Relic's previous "Dawn of War" games all got massive expansion packs that were, for all intents and purposes, full sequels. They had entirely new campaigns and new units added to each factions' rosters. Dawn of War III had the same roadmap, but unfortunately, poor sales forced Relic to cancel any future work on the expansions. Their goal of crossing over MOBA, strategy, and tactics players ended up appealing to none of them, and now the title is dead. Where Relic goes from here is anybody's guess.

Duke Nukem Forever didn't last long

It's true: "Duke Nukem Forever" took a very, very long time to release. Started way back in 1996, the game suffered endless restarts and directional shifts until, at long last, its developer 3D Realms went out of business. And yet, Duke lived! Gearbox Software, a studio known for, you know, actually finishing games, took on the project. They polished up what 3D Realms had done and formally launched the finished game in 2011.

The head of Gearbox Software, Randy Pitchford, explained that he "did not acquire the franchise merely so people could experience 'Duke Nukem Forever,'" which means that he wanted more "Duke" games down the road. But "Forever" was not a commercial success; in fact, it tanked hard.

Pitchford would later credit this to the fact that "Forever" had just trod the same ground that "Duke Nukem 3D" had decades earlier. Despite his wishes for a Duke-centered franchise, Gearbox hasn't announced any new games. "Duke Nukem" espouses a certain kind of masculinity that doesn't translate very well to the modern era: crass, womanizing, and unsophisticated. Maybe it's possible to evolve the character in some way that wouldn't alienate long-term fans, but honestly, we could be waiting a very long time for that. Maybe forever.

SiN Episodes never emerged again

In the mid-2000s, a revolution struck the gaming industry: Steam, Valve's digital platform that was part-network, part-storefront, and part-DRM service. This allowed smaller developers to cut out publishers altogether and skip the expense of boxing and shipping physical products.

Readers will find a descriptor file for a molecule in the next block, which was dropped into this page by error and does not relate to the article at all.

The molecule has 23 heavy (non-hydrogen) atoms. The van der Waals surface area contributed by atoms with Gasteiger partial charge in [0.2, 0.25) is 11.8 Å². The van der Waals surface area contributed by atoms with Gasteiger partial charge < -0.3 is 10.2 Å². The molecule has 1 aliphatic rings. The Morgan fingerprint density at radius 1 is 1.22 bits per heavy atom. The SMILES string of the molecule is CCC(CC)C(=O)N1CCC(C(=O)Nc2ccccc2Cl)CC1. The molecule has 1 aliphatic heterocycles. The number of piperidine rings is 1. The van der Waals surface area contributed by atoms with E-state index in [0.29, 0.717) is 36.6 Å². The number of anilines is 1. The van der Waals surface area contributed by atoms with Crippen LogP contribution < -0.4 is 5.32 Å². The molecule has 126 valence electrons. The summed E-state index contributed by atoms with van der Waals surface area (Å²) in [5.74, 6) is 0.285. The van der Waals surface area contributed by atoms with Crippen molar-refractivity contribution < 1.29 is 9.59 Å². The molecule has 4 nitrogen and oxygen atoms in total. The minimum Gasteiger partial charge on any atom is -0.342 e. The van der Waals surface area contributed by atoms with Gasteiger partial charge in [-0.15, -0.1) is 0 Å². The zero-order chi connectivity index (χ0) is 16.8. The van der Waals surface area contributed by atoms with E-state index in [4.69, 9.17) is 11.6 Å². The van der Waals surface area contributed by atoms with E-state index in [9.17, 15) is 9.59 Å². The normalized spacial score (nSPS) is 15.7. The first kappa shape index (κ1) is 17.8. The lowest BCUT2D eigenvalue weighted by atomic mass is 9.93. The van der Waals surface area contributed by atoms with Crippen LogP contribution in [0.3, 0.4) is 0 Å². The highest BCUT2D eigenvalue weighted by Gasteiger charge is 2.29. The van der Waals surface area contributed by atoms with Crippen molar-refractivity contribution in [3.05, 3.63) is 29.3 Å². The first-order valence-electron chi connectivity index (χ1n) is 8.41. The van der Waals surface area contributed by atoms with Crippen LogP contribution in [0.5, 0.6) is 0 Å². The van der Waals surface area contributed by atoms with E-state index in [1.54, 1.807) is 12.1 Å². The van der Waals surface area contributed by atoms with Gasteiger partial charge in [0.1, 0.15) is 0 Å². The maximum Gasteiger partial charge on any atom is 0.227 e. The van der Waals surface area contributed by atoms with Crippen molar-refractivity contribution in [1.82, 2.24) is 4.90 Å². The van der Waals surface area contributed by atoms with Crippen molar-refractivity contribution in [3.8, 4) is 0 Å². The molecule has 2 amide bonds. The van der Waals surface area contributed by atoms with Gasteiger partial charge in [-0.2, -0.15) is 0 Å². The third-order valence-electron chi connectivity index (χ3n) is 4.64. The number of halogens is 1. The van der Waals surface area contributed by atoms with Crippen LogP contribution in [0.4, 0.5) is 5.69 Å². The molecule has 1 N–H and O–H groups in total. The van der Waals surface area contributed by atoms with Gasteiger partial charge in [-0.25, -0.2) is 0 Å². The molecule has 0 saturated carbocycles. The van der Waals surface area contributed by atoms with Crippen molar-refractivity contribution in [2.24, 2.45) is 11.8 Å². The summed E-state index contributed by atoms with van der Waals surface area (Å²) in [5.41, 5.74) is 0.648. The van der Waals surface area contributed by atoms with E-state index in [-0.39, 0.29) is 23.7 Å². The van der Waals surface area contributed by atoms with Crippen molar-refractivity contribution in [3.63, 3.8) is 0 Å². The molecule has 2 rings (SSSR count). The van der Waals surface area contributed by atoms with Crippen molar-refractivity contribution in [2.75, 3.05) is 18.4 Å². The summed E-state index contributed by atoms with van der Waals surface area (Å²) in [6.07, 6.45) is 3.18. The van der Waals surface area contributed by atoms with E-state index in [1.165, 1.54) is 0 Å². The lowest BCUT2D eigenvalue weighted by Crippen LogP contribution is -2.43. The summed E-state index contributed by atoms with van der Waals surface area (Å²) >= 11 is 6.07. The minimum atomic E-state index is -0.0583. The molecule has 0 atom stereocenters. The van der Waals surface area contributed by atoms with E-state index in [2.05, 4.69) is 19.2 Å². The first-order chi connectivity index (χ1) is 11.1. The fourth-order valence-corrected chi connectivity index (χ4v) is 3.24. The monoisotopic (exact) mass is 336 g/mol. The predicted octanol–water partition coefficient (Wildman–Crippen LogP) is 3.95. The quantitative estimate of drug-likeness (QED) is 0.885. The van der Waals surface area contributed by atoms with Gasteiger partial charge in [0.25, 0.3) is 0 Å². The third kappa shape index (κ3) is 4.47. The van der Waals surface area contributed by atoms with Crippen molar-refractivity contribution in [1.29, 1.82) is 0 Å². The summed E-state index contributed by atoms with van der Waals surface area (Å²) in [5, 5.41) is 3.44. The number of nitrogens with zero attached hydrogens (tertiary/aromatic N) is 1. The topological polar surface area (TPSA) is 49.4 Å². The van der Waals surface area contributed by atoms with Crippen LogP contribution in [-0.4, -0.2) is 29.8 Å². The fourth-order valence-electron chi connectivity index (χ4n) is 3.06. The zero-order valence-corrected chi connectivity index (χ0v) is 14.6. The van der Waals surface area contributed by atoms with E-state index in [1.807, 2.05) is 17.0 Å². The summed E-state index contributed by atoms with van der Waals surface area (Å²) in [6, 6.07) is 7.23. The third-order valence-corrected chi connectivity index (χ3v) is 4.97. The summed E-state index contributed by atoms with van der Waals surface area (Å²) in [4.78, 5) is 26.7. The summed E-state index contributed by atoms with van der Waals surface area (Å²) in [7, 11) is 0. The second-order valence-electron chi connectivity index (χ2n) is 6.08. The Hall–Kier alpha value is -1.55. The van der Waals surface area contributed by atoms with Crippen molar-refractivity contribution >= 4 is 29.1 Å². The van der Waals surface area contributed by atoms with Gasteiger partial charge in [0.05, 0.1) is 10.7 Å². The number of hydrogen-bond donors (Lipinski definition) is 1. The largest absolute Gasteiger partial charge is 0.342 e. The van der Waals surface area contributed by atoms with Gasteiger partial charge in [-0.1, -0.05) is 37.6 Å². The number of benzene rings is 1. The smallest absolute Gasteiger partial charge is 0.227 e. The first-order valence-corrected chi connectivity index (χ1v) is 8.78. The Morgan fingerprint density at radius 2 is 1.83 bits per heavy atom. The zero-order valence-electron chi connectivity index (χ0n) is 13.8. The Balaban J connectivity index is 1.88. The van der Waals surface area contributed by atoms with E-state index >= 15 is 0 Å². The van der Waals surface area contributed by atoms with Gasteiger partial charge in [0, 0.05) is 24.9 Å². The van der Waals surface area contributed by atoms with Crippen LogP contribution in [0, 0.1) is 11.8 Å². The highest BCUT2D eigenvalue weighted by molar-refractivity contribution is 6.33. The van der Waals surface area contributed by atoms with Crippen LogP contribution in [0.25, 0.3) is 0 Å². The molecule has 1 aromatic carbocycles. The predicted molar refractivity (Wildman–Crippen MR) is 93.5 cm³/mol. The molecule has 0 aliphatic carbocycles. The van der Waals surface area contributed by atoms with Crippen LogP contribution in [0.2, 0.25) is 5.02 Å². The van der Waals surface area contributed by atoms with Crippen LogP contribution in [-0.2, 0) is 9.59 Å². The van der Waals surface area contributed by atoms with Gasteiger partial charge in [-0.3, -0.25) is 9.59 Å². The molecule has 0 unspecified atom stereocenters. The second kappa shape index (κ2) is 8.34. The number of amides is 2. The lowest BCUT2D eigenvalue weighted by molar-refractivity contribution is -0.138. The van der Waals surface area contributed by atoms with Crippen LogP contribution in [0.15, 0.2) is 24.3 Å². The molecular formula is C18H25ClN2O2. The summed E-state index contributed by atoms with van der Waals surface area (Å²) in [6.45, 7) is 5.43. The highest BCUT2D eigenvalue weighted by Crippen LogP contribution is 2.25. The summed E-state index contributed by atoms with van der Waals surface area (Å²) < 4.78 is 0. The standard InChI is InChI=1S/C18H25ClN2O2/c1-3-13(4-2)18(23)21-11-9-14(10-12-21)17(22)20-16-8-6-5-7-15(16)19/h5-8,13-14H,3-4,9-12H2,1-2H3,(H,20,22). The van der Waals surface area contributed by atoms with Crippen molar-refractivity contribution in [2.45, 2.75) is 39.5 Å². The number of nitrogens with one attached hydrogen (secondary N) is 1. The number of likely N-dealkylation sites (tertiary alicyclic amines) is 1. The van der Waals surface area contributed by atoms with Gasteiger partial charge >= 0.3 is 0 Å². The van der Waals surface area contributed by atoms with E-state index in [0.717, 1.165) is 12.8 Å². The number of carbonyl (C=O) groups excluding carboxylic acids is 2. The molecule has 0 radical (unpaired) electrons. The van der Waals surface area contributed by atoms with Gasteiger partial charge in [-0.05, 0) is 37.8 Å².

Developer Ritual Entertainment also foresaw a whole new business model for gaming: instead of spending years creating one massive project, it was now possible to spend a fraction of the time making smaller, bite-sized 'episodes' of a single game that would be released over time. Ritual put their idea to the test and got to work on a follow-up to their 1998 shooter "SiN." The result was "SiN Episodes: Emergence," released in 2006 exclusively on Steam. Running on Valve's own Source engine, the game had the graphics and mechanics of AAA title, but produced for only a fraction of the budget. 

Unfortunately, the game never caught on. Its design sensibilities were already out-of-date, and the first-person shooter genre had plenty of other options for buyers to choose from. In the end, "Emergence" only managed 150,000 sales, only barely enough to recoup the costs of development. Though Ritual had always intended to move on to the next episode, and the next, a second title never arrived.

Shortly afterwards, Ritual was acquired by MumboJumbo, a spin-off company that had originally been part of Ritual itself. Since Ritual's new parent was a casual-focused company, many thought the "SiN" franchise might be put on hold. No official statement ever came, but no other "SiN" game has been seen since.

The Thing never spread

Film director John Carpenter is a master at elevating B-movie ideas into era-defining art. Famous for works like "They Live" and "Escape from New York," he was also the driving force behind the brilliant alien horror film "The Thing." Though Carpenter himself never returned to the idea, developer Computer Artworks came along twenty years later and decided to make a sequel in the form of a game. The player would take the role of a military commander sent to investigate whatever had happened at the isolated facility in the film. And naturally, things would go bad.

And bad they went. Though the designers tried to work in the group-paranoia of the film as a fear/trust AI system, in which other characters might suspect you of being an alien yourself, it was simply not refined enough to be very interesting. The game — also called "The Thing," just like the film — was also faulted for a poor control scheme and a short playtime. Unlike its namesake, it could not elevate itself out of mediocrity.

Nevertheless, Computer Artworks did want to move on and make a sequel. But "The Thing" simply hadn't sold enough copies to keep the company afloat. The studio went under, and with it, any news of a new game. In principle, Universal Interactive, the owners of "The Thing" IP, could have given the sequel to somebody else, but they never did. The game just couldn't live up to the film — which was, of course, about something that mimicked something else. The horror.

Call of Duty: Ghosts was exorcised